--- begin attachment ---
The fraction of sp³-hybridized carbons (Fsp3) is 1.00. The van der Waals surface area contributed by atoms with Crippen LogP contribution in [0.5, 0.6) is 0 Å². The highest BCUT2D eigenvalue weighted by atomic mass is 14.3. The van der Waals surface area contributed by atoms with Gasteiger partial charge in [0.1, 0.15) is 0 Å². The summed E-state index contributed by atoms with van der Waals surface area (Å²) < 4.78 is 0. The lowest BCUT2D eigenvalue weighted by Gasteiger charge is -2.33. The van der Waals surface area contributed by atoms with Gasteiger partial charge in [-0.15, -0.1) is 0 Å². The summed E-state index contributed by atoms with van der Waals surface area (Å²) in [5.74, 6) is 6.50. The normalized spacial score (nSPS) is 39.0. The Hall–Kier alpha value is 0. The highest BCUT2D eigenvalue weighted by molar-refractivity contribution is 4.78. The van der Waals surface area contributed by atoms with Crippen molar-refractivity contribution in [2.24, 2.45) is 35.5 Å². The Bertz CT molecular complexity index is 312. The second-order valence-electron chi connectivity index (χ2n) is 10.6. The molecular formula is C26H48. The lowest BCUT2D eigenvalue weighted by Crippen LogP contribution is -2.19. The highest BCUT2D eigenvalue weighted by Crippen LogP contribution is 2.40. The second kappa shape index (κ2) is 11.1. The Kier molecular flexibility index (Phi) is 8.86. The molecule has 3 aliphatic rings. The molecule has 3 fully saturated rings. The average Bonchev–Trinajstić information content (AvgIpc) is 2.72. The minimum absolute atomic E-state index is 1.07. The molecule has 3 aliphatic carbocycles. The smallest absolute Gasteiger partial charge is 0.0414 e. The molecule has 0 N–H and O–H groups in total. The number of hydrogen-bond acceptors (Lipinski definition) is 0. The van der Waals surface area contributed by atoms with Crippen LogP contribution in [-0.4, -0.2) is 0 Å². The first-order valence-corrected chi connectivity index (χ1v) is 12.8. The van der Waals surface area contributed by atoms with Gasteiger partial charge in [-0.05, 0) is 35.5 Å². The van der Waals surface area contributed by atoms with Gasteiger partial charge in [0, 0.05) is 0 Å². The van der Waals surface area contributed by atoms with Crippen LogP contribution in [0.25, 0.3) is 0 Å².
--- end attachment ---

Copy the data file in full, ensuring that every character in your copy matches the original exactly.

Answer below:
The fraction of sp³-hybridized carbons (Fsp3) is 1.00. The van der Waals surface area contributed by atoms with Crippen LogP contribution in [0.5, 0.6) is 0 Å². The highest BCUT2D eigenvalue weighted by atomic mass is 14.3. The van der Waals surface area contributed by atoms with Gasteiger partial charge in [0.1, 0.15) is 0 Å². The summed E-state index contributed by atoms with van der Waals surface area (Å²) < 4.78 is 0. The lowest BCUT2D eigenvalue weighted by Gasteiger charge is -2.33. The van der Waals surface area contributed by atoms with Gasteiger partial charge in [-0.15, -0.1) is 0 Å². The summed E-state index contributed by atoms with van der Waals surface area (Å²) in [5.74, 6) is 6.50. The normalized spacial score (nSPS) is 39.0. The Hall–Kier alpha value is 0. The highest BCUT2D eigenvalue weighted by molar-refractivity contribution is 4.78. The van der Waals surface area contributed by atoms with Crippen molar-refractivity contribution in [2.24, 2.45) is 35.5 Å². The Bertz CT molecular complexity index is 312. The second-order valence-electron chi connectivity index (χ2n) is 10.6. The molecular formula is C26H48. The lowest BCUT2D eigenvalue weighted by Crippen LogP contribution is -2.19. The highest BCUT2D eigenvalue weighted by Crippen LogP contribution is 2.40. The second kappa shape index (κ2) is 11.1. The Kier molecular flexibility index (Phi) is 8.86. The molecule has 3 aliphatic rings. The molecule has 3 fully saturated rings. The average Bonchev–Trinajstić information content (AvgIpc) is 2.72. The minimum absolute atomic E-state index is 1.07. The molecule has 3 aliphatic carbocycles. The smallest absolute Gasteiger partial charge is 0.0414 e. The molecule has 0 N–H and O–H groups in total. The number of hydrogen-bond acceptors (Lipinski definition) is 0. The van der Waals surface area contributed by atoms with Crippen LogP contribution in [-0.4, -0.2) is 0 Å². The first-order valence-corrected chi connectivity index (χ1v) is 12.8. The van der Waals surface area contributed by atoms with Gasteiger partial charge in [-0.05, 0) is 35.5 Å². The van der Waals surface area contributed by atoms with Gasteiger partial charge in [0, 0.05) is 0 Å². The van der Waals surface area contributed by atoms with Crippen LogP contribution in [0.25, 0.3) is 0 Å².